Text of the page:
Presentation on theme: " V = verb: action verb or linking verb S = subject: noun or pronoun performing the action c = coordinating conjunctions Remember FANBOYS (for, and,"— Presentation transcript:
V = verb: action verb or linking verb S = subject: noun or pronoun performing the action c = coordinating conjunctions Remember FANBOYS (for, and, nor, but, or, yet, so)
You must have a subject and a verb on BOTH sides of the coordinating conjunction to achieve this pattern.
Step 1: Cross out any prepositional phrases. Step 2: Look for possible coordinating conjunctions. -Are any of the conjunctions part of the FANBOYS? -Circle the FANBOYS and label it with a “c” above Step 3: Find the verbs. -Underline the complete verb twice in each part Step 4: Ask “who or what is (insert verb)?” -The answer to this question is the subject. -Underline the subject once in each part. Step 5: If you have an S and V on both sides of the “c,” you have Pattern A.
The sun set slowly, and the sky glowed with bright light. Step 1: Cross out prepositional phrases. WITH BRIGHT LIGHT (WITH= preposition) Step2: Look for a FANBOY. AND Step 3: Find the action. SET /GLOWED(verb) -Underline these words twice. Step 4: Who or what “set” and “glowed”? SUN /SKY(subject) -Underline these words once. Step 5: Is there an S and V on both sides of the “and”? YES PATTERN A: SV, c SV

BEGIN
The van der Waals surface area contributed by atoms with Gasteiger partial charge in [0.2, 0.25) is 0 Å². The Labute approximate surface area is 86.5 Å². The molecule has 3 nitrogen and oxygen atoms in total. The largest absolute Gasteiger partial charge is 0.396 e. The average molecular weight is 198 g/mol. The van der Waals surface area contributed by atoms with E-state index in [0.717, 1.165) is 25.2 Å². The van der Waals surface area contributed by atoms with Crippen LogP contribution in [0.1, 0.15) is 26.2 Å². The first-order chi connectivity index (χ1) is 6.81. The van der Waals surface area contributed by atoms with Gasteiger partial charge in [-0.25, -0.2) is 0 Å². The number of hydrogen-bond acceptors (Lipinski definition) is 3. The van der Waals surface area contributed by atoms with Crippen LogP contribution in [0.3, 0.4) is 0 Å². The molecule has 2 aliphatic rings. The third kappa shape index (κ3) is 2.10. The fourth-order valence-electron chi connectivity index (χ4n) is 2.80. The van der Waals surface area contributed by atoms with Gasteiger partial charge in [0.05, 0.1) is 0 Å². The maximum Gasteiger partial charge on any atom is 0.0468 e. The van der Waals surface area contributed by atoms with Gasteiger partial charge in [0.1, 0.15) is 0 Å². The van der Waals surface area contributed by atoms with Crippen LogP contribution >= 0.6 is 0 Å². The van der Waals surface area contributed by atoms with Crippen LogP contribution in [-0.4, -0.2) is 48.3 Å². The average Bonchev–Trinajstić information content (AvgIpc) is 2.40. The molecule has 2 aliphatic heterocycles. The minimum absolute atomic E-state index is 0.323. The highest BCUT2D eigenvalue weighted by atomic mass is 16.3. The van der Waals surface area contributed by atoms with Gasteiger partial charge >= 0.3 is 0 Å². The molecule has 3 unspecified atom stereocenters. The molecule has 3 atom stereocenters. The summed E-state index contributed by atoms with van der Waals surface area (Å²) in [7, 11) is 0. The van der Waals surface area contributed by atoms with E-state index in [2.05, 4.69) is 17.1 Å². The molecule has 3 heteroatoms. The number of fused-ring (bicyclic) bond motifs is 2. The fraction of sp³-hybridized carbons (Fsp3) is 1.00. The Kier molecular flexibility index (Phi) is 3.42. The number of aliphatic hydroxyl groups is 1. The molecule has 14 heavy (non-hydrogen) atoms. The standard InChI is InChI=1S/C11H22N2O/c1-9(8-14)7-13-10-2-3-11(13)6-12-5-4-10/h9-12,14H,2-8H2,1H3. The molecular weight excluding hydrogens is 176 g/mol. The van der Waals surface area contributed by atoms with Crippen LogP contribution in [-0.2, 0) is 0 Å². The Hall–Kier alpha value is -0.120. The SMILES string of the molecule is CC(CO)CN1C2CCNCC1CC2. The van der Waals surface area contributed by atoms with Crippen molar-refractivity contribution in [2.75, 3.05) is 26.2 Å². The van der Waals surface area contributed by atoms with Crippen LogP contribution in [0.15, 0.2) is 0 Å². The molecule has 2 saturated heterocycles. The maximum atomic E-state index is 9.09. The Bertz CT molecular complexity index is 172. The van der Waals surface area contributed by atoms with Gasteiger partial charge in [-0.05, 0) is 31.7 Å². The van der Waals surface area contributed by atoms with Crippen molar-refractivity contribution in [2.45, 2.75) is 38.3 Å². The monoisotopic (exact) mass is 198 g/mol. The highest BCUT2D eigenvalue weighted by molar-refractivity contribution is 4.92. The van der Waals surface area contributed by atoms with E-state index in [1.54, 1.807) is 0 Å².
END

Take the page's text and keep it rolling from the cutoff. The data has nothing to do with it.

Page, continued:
When a prepositional phrase is FOUR OR MORE words long, use a comma after it. COMMON PREPOSITIONS: between, into, of, on, in, over, through, to, up, with, under, above, beyond, around, inside, beneath, by
After the last snowfall, the streets were slick. Step 1: Does a prepositional phrase start the sentence? YES Step 2: Does the prepositional phrase have at least 4 words? YES Step 3: Place a comma after the prepositional phrase.
V = verb: action verb or linking verb S = subject: noun or pronoun performing the action Adverb = Modifies an adjective, a verb, or another adverb. It tells how, when, where, and to what extent. Many adverbs end in “ly.”
suddenly, mistakenly, quickly, sadly, hopefully, never, not, tomorrow, yesterday, today, frequently If an adverb starts a sentence, place a comma after it.
Yesterday, my grandfather came to visit. Step 1: Does an adverb start the sentence? YES Step 2: Place a comma after the adverb.
Copy the following sentences. Label appropriately. › 1. Unfortunately, Mary did not get the money. › 2. During the late movie, the person in the seat next to me talked loudly. › 3. Sam bought a new car, so he wants a new job.